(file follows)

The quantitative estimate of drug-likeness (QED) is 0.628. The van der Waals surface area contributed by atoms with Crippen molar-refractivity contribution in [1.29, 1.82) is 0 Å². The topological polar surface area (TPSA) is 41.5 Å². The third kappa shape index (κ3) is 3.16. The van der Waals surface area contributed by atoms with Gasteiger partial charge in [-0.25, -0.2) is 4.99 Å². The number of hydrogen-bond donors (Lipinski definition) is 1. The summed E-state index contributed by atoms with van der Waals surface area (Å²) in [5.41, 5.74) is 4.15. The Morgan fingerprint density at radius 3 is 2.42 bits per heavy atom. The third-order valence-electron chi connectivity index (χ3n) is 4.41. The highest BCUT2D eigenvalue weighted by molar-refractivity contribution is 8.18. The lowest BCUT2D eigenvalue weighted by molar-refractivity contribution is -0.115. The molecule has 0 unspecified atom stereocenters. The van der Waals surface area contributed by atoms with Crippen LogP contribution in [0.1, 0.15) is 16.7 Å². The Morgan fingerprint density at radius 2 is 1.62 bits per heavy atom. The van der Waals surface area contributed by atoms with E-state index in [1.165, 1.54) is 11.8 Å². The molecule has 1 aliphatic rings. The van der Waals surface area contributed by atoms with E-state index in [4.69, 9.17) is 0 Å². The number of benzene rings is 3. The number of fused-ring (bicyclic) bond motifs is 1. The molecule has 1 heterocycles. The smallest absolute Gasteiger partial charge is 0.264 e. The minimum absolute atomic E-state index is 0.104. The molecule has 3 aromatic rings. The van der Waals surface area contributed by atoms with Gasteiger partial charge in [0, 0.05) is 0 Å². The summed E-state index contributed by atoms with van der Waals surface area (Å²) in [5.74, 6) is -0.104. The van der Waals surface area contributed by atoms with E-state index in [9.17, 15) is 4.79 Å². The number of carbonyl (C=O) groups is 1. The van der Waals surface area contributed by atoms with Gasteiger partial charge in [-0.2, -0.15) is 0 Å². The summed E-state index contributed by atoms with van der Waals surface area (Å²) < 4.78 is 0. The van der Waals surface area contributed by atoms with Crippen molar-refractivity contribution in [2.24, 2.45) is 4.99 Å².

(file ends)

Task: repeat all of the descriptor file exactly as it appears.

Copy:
The quantitative estimate of drug-likeness (QED) is 0.628. The van der Waals surface area contributed by atoms with Crippen molar-refractivity contribution in [1.29, 1.82) is 0 Å². The topological polar surface area (TPSA) is 41.5 Å². The third kappa shape index (κ3) is 3.16. The van der Waals surface area contributed by atoms with Gasteiger partial charge in [-0.25, -0.2) is 4.99 Å². The number of hydrogen-bond donors (Lipinski definition) is 1. The summed E-state index contributed by atoms with van der Waals surface area (Å²) in [5.41, 5.74) is 4.15. The Morgan fingerprint density at radius 3 is 2.42 bits per heavy atom. The third-order valence-electron chi connectivity index (χ3n) is 4.41. The highest BCUT2D eigenvalue weighted by molar-refractivity contribution is 8.18. The lowest BCUT2D eigenvalue weighted by molar-refractivity contribution is -0.115. The molecule has 0 unspecified atom stereocenters. The van der Waals surface area contributed by atoms with Crippen LogP contribution in [0.1, 0.15) is 16.7 Å². The Morgan fingerprint density at radius 2 is 1.62 bits per heavy atom. The van der Waals surface area contributed by atoms with E-state index in [1.165, 1.54) is 11.8 Å². The molecule has 1 aliphatic rings. The van der Waals surface area contributed by atoms with E-state index in [4.69, 9.17) is 0 Å². The number of benzene rings is 3. The number of fused-ring (bicyclic) bond motifs is 1. The molecule has 1 heterocycles. The smallest absolute Gasteiger partial charge is 0.264 e. The minimum absolute atomic E-state index is 0.104. The molecule has 3 aromatic rings. The van der Waals surface area contributed by atoms with Gasteiger partial charge in [0, 0.05) is 0 Å². The summed E-state index contributed by atoms with van der Waals surface area (Å²) in [5.74, 6) is -0.104. The van der Waals surface area contributed by atoms with E-state index in [9.17, 15) is 4.79 Å². The number of carbonyl (C=O) groups is 1. The van der Waals surface area contributed by atoms with Gasteiger partial charge in [-0.2, -0.15) is 0 Å². The summed E-state index contributed by atoms with van der Waals surface area (Å²) < 4.78 is 0. The van der Waals surface area contributed by atoms with Crippen molar-refractivity contribution in [2.24, 2.45) is 4.99 Å².